How tech support scams work
Cold calls from fake Microsoft (etc) agents
The scam is straightforward: pretend to be calling from Microsoft, gain remote control of the machine, trick the victim with fake error reports and collect the money.
If you ever get a call from a Microsoft or Windows tech support agent out of the blue, the best thing to do is simply hang up. Scammers like to use VoIP technology so their actual number and location are hidden. Their calls are almost free which is why they can do this 24/7.
As per Microsoft:
“You will never receive a legitimate call from Microsoft or our partners to charge you for computer fixes.“
Toll-Free Numbers (TFN) for fraudulent tech support companies
Located in India but also in the US, these companies heavily advertise on popular search engines as well as websites with high traffic. People call them for assistance and get fooled with similar techniques employed by Indian cold callers.
Another source for these companies comes from some of their existing customers or customers of parent companies sent to them. The remote technician upsells the customer who only came to activate their software but ends up forking hundreds of dollars on “Windows support”.
Fake pop ups claiming your computer is infected (reminding of FakeAV) are used by scammers to reel in innocent victims.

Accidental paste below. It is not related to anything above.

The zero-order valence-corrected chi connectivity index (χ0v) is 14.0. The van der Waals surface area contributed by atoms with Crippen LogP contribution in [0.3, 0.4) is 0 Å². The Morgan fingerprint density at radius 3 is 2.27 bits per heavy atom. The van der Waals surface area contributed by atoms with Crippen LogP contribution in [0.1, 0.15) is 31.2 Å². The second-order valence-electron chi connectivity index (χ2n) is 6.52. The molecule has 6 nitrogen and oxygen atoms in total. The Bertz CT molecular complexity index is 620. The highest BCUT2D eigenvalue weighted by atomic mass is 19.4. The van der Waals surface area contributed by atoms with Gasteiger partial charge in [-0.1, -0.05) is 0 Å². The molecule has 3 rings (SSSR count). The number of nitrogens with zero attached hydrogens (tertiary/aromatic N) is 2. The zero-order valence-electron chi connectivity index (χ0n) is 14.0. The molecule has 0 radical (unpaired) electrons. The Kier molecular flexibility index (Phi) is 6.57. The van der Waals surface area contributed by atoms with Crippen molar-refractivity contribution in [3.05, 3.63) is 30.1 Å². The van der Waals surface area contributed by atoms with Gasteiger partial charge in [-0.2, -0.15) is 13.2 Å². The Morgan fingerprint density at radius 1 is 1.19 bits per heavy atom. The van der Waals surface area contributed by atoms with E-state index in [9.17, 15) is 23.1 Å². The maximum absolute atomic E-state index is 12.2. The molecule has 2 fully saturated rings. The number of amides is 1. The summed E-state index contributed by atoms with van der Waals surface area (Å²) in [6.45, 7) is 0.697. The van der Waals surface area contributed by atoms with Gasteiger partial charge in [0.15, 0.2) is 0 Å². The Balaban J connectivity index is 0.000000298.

If you decide to call in for remote computer assistance, you need to be very careful about which company you are going to deal with. Simply picking the top ad on a search results page could end very badly.
Unfortunately, the company or technician being from the US is not a guarantee for honest service. Many businesses in the US are using dirty tricks to take advantage of people, with the unsavvy and elderly as their prime targets.
If you don’t feel comfortable doing this online, brick and mortar computer repair shops are a good alternative.
The ‘technician’ requests to have remote access to your computer (taking control of it) and may use one of the following programs. Note that these applications are perfectly legitimate, however, it is important to remember that if you run remote login software you are effectively giving a complete stranger total control of your computer.
A method that has been gaining popularity by tech support scammers is to spread malware with the sole purpose of locking the user out of his own computer. We call this type of malware screenlockers and the installers are detected as Trojan.TechSupportScam . They may look like a BSOD (Blue Screen Of Death) or a warning that you are using illegal software (asking for a registration key). The malware is offered as part of a bundle or posing as an installer for something else.
The ones that look like a BSOD usually have a telephone number on them that belongs to the scammers outfit. Once you call that number they will tell you a trick to get rid of the BSOD to gain your trust, but of course the trick was built into the program for that reason.